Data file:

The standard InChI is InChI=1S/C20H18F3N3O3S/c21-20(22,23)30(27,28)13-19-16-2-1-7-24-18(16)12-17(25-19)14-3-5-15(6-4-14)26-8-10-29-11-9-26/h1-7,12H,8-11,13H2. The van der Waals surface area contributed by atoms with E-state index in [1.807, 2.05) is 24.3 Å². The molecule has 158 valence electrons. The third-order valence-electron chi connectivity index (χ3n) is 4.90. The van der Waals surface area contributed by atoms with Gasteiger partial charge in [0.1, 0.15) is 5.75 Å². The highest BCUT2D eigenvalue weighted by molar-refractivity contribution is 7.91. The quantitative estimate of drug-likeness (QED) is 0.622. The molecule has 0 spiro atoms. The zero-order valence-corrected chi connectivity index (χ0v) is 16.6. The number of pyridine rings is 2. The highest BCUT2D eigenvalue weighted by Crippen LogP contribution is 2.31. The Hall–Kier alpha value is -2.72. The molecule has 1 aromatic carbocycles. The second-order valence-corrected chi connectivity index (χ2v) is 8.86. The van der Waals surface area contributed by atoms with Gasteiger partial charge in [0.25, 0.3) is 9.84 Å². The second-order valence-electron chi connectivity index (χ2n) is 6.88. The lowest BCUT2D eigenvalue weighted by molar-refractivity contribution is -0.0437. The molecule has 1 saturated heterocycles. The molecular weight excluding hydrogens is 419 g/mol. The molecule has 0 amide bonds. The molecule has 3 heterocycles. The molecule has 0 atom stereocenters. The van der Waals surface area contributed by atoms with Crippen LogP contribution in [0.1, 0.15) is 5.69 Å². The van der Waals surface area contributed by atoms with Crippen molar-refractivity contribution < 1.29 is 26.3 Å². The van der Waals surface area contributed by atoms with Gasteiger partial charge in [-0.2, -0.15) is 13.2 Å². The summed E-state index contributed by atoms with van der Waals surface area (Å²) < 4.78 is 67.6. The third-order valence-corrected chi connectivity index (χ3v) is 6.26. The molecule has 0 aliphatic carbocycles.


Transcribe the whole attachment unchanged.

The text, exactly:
The standard InChI is InChI=1S/C20H18F3N3O3S/c21-20(22,23)30(27,28)13-19-16-2-1-7-24-18(16)12-17(25-19)14-3-5-15(6-4-14)26-8-10-29-11-9-26/h1-7,12H,8-11,13H2. The van der Waals surface area contributed by atoms with E-state index in [1.807, 2.05) is 24.3 Å². The molecule has 158 valence electrons. The third-order valence-electron chi connectivity index (χ3n) is 4.90. The van der Waals surface area contributed by atoms with Gasteiger partial charge in [0.1, 0.15) is 5.75 Å². The highest BCUT2D eigenvalue weighted by molar-refractivity contribution is 7.91. The quantitative estimate of drug-likeness (QED) is 0.622. The molecule has 0 spiro atoms. The zero-order valence-corrected chi connectivity index (χ0v) is 16.6. The number of pyridine rings is 2. The highest BCUT2D eigenvalue weighted by Crippen LogP contribution is 2.31. The Hall–Kier alpha value is -2.72. The molecule has 1 aromatic carbocycles. The second-order valence-corrected chi connectivity index (χ2v) is 8.86. The van der Waals surface area contributed by atoms with Gasteiger partial charge in [0.25, 0.3) is 9.84 Å². The second-order valence-electron chi connectivity index (χ2n) is 6.88. The lowest BCUT2D eigenvalue weighted by molar-refractivity contribution is -0.0437. The molecule has 1 saturated heterocycles. The molecular weight excluding hydrogens is 419 g/mol. The molecule has 0 amide bonds. The molecule has 3 heterocycles. The molecule has 0 atom stereocenters. The van der Waals surface area contributed by atoms with Crippen LogP contribution in [0.1, 0.15) is 5.69 Å². The van der Waals surface area contributed by atoms with Crippen molar-refractivity contribution < 1.29 is 26.3 Å². The van der Waals surface area contributed by atoms with Gasteiger partial charge in [-0.2, -0.15) is 13.2 Å². The summed E-state index contributed by atoms with van der Waals surface area (Å²) < 4.78 is 67.6. The third-order valence-corrected chi connectivity index (χ3v) is 6.26. The molecule has 0 aliphatic carbocycles.